He shrugged his shoulders, almost like one of the Frenchmen whom he had met ever since he was a child.

"You do not understand the men of the East, or you forget that I am an Oriental," he said.

A sudden idea struck her.

"Perhaps you are married, too?" she exclaimed.

"Of course I am married!"

His eyes narrowed, and his face began to look hard and repellent.

"It is not in our habits to discuss these things," he said.

She felt afraid of his anger.

"I didn't mean—"

She dropped her hands from his cloak.

"But haven't I a right?" she began.

She stopped. What was the use of making any claim upon such a man? What was the use of wasting upon him any feeling either of desire or of anger? What was the use? And yet she could not go without some understanding. She could not ride back into the camp by the lake and settle down to virtue, to domesticity with Nigel. Her whole nature cried out for this man imperiously. His strangeness lured her. His splendid physique appealed to her with a power she could not resist. He dominated her by his indifference as well as by his passion. He fascinated her by his wealth, and by his almost Jewish faculty of acquiring. His irony whipped her, his contempt of morality answered to her contempt. His complete knowledge of what she was warmed, soothed, reposed her.

But the thought of his infidelity to her as soon as she was away from him roused in her a sort of madness.

"How am I to see you again?" she said.

And all that she felt for him went naked in her voice.

"How am I to see you again?"

He stood and looked at her.

"And what is to happen to me if he has found out that I have been away from the camp?"

"Hamza will make an explanation."

"And if he doesn't believe the explanation?"

"You will make one. You will never tell him the truth."

It was a cold command laid like a yoke upon her.

"He can never know I have been here. To-night, directly you are gone, I strike my tents and go back to Cairo. I do not choose to have any bad affairs with the English so long as the English rule in Egypt. I am well looked upon by the English, and so it must continue. Otherwise my affairs might suffer. And that I will not have. Do you understand?"

She looked at him, and said nothing.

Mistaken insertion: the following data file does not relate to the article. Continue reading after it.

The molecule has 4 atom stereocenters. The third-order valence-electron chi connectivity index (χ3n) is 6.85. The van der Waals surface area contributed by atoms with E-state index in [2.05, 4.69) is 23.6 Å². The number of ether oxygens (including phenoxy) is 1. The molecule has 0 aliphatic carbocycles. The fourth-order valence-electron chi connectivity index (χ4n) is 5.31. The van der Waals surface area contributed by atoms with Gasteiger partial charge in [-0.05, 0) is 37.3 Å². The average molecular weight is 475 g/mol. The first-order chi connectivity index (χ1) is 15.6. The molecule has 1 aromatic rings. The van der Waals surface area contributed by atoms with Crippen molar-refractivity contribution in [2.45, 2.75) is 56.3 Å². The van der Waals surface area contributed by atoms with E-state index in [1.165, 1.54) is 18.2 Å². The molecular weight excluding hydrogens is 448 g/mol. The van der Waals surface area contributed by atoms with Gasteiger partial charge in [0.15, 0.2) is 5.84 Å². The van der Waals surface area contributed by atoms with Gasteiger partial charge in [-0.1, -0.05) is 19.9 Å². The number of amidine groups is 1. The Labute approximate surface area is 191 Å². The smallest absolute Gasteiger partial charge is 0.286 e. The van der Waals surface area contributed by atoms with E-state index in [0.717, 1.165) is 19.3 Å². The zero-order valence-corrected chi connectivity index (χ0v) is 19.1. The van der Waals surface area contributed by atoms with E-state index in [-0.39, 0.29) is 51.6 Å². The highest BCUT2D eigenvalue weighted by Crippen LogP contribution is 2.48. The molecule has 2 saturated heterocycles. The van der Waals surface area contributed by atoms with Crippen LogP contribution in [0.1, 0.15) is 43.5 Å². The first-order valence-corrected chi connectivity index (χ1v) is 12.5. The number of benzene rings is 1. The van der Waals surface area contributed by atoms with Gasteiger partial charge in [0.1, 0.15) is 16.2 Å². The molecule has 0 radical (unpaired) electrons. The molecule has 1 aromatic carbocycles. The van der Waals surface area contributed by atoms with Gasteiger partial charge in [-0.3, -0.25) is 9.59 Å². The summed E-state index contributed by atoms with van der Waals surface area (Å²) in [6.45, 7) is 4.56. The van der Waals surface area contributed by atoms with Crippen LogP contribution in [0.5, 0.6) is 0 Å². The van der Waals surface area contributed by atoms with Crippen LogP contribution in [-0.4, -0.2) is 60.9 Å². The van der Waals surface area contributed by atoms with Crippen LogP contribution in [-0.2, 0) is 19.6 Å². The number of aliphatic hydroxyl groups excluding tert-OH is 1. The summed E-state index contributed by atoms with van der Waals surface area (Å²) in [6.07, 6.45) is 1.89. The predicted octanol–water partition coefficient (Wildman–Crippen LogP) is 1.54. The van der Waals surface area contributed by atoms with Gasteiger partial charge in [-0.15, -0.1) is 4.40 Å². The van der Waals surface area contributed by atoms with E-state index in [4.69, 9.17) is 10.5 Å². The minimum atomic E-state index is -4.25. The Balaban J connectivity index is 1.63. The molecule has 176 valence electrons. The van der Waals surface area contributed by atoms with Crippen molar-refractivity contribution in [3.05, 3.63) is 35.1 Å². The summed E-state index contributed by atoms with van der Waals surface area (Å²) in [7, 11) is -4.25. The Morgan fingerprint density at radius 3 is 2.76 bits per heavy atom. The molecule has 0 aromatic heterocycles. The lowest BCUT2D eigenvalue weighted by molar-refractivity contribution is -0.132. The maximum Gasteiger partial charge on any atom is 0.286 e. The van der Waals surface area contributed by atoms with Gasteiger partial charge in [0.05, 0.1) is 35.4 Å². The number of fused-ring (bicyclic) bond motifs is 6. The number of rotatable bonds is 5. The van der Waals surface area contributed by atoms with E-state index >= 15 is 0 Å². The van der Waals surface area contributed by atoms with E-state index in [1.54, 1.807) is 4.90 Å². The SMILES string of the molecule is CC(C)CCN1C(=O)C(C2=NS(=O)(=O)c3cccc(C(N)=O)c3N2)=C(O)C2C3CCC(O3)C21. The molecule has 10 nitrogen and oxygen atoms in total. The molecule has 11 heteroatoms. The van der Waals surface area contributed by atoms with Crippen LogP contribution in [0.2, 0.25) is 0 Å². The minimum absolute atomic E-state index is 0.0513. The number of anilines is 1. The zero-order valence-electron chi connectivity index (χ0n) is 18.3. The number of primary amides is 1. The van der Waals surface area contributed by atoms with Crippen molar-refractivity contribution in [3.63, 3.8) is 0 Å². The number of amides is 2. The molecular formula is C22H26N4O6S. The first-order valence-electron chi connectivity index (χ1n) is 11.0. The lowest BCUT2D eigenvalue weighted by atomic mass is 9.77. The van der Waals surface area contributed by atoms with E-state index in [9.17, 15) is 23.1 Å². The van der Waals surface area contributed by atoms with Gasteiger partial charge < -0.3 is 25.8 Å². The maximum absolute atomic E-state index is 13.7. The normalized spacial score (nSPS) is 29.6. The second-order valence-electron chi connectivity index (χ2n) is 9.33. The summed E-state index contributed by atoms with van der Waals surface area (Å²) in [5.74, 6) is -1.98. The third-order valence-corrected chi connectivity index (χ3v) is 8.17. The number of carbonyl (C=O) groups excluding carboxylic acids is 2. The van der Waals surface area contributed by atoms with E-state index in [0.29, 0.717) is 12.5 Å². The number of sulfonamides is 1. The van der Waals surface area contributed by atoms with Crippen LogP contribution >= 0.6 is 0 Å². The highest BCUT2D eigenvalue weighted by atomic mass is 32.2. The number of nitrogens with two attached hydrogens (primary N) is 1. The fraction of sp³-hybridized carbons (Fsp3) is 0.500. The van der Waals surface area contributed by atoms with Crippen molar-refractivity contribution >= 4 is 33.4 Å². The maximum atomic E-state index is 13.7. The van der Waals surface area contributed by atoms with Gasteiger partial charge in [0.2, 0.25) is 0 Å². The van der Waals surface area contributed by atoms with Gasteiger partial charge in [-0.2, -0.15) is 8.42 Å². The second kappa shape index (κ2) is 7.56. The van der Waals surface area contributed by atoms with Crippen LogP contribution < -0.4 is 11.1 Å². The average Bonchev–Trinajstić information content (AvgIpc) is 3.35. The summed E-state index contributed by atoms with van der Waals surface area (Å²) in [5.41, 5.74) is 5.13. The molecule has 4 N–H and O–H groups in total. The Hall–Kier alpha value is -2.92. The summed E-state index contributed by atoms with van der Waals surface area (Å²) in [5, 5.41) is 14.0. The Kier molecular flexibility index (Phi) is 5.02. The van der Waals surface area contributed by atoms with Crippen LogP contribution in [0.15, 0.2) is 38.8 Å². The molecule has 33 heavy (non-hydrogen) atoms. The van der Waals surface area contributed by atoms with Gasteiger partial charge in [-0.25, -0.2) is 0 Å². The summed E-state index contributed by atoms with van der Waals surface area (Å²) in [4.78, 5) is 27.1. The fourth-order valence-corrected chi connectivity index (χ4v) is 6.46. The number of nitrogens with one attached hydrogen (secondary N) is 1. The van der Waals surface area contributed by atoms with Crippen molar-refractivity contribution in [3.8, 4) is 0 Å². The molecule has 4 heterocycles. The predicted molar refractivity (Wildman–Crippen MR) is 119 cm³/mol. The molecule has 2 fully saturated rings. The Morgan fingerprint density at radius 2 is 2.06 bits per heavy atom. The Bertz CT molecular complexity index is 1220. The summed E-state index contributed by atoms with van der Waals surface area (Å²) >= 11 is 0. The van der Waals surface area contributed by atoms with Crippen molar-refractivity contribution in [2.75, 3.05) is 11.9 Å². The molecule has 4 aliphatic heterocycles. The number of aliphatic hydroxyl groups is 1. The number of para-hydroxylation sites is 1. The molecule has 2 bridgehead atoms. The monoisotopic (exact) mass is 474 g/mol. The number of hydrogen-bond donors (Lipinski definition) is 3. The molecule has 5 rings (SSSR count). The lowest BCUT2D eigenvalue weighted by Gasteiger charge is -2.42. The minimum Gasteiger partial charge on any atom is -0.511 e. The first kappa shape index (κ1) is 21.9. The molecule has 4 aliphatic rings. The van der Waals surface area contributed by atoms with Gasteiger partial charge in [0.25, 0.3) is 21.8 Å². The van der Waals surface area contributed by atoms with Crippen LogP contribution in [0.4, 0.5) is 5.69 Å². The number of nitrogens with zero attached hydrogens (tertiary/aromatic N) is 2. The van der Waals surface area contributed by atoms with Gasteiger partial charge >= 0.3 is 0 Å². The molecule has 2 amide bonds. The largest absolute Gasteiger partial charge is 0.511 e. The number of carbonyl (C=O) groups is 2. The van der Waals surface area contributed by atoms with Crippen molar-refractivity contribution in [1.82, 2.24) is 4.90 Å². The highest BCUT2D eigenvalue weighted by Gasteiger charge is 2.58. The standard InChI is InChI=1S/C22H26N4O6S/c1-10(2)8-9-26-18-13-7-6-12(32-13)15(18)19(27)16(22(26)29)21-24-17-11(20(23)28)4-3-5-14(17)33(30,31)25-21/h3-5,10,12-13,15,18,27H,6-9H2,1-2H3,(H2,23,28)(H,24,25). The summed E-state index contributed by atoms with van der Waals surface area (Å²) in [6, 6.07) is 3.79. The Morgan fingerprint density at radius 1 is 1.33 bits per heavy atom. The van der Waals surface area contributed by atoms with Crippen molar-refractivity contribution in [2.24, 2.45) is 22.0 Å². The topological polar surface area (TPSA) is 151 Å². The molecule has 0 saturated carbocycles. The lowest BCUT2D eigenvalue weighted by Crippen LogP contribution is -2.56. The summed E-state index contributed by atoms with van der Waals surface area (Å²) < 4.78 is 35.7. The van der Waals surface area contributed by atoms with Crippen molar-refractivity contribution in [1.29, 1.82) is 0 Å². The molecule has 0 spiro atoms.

"We have to do what we want in the world without losing anything by it. Thus it has always been with me in my life."

She thought of all she had lost long ago by doing the thing she desired, and again she felt herself inferior to him.

"And this, too, we shall do without losing anything by it," he said.

"This? What?"

"Go back to Kurun. Tell me. Will you not presently need to have a dahabeeyah?"

"And if we do?"

"You shall have the Loulia."

"You mean to come with us?"

"Are you a child? I shall let it to your husband at a price that will suit his purse, so that you may be housed as you ought to be. I shall let it with my crew, my servants, my cook. Then you must take your husband away with you quietly up the Nile."

Again Mrs. Armine was conscious of a shock of cold.

"Quietly up the Nile?" she repeated.


"What is the use of that?"

"Perhaps he will like the Nile so much that he will not come back."

He looked into her eyes. She heard the snarl of a camel.

"Your camel is ready," he said.

They walked towards the fire where Ibrahim was awaiting them. Before Mrs. Armine had settled herself in the palanquin Baroudi moved away without another word, and as the camel rose, complaining in the night, she saw him lift the canvas of the Ghawazee's tent and disappear within it.

When she reached the camp by the lake, Nigel had not returned. She undressed quickly, got into bed, and lay there shivering, though heavy blankets covered her.

Just at dawn Nigel came back.

Then she shut her eyes and pretended to sleep.

Always she was shivering.


"Ruby," Nigel said, as he stood with her on the deck of the Loulia and looked up at the Arabic letters of gold inscribed above the doorway through which they were going to pass, "what is the exact meaning of those words? Baroudi told us that day at Luxor, but I've forgotten. It was some lesson of fate, something from the Koran. D'you remember?"

She turned up her veil over the brim of her burnt-straw hat. "Let me see!" she said.

She seemed to make an effort of memory, and lines came on her generally smooth forehead.

"I fancy it was 'The fate of every man have we bound about his neck,' or something very like that."

"Yes, that was it. We discussed it, and I said I wasn't a fatalist."

"Did you? Come along. Let's explore."

"Our floating home—yes."

He took hold of her arm.